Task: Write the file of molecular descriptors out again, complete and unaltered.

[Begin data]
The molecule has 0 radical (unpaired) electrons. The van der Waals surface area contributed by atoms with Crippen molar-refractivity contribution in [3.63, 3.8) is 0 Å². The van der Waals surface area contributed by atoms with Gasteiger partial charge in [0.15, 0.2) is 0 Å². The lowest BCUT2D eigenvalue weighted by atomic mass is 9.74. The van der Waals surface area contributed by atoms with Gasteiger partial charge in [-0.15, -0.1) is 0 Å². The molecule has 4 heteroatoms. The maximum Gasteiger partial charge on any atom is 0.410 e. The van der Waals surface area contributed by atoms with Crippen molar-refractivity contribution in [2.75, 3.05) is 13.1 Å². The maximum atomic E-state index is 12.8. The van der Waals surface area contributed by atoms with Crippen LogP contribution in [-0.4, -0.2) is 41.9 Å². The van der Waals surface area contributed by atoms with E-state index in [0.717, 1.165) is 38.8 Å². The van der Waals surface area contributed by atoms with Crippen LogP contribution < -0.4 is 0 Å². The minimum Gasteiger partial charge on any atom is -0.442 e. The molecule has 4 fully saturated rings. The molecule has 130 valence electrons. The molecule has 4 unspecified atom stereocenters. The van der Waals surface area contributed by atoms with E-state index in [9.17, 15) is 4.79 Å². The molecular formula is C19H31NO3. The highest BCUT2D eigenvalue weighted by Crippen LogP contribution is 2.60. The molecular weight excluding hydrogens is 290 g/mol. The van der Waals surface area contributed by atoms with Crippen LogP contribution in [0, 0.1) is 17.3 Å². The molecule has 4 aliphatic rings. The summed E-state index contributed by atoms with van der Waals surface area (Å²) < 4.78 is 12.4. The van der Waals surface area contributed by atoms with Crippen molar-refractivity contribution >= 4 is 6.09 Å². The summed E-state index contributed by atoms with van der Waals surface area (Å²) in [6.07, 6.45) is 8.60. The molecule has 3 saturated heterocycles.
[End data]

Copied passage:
The molecule has 0 radical (unpaired) electrons. The van der Waals surface area contributed by atoms with Crippen molar-refractivity contribution in [3.63, 3.8) is 0 Å². The van der Waals surface area contributed by atoms with Gasteiger partial charge in [0.15, 0.2) is 0 Å². The lowest BCUT2D eigenvalue weighted by atomic mass is 9.74. The van der Waals surface area contributed by atoms with Gasteiger partial charge in [-0.15, -0.1) is 0 Å². The molecule has 4 heteroatoms. The maximum Gasteiger partial charge on any atom is 0.410 e. The van der Waals surface area contributed by atoms with Crippen molar-refractivity contribution in [2.75, 3.05) is 13.1 Å². The maximum atomic E-state index is 12.8. The van der Waals surface area contributed by atoms with Crippen LogP contribution in [-0.4, -0.2) is 41.9 Å². The van der Waals surface area contributed by atoms with E-state index in [0.717, 1.165) is 38.8 Å². The van der Waals surface area contributed by atoms with Crippen LogP contribution < -0.4 is 0 Å². The minimum Gasteiger partial charge on any atom is -0.442 e. The molecule has 4 fully saturated rings. The molecule has 130 valence electrons. The molecule has 4 unspecified atom stereocenters. The van der Waals surface area contributed by atoms with E-state index in [9.17, 15) is 4.79 Å². The molecular formula is C19H31NO3. The highest BCUT2D eigenvalue weighted by Crippen LogP contribution is 2.60. The molecular weight excluding hydrogens is 290 g/mol. The van der Waals surface area contributed by atoms with Crippen LogP contribution in [0, 0.1) is 17.3 Å². The molecule has 4 aliphatic rings. The summed E-state index contributed by atoms with van der Waals surface area (Å²) < 4.78 is 12.4. The van der Waals surface area contributed by atoms with Crippen molar-refractivity contribution >= 4 is 6.09 Å². The summed E-state index contributed by atoms with van der Waals surface area (Å²) in [6.07, 6.45) is 8.60. The molecule has 3 saturated heterocycles.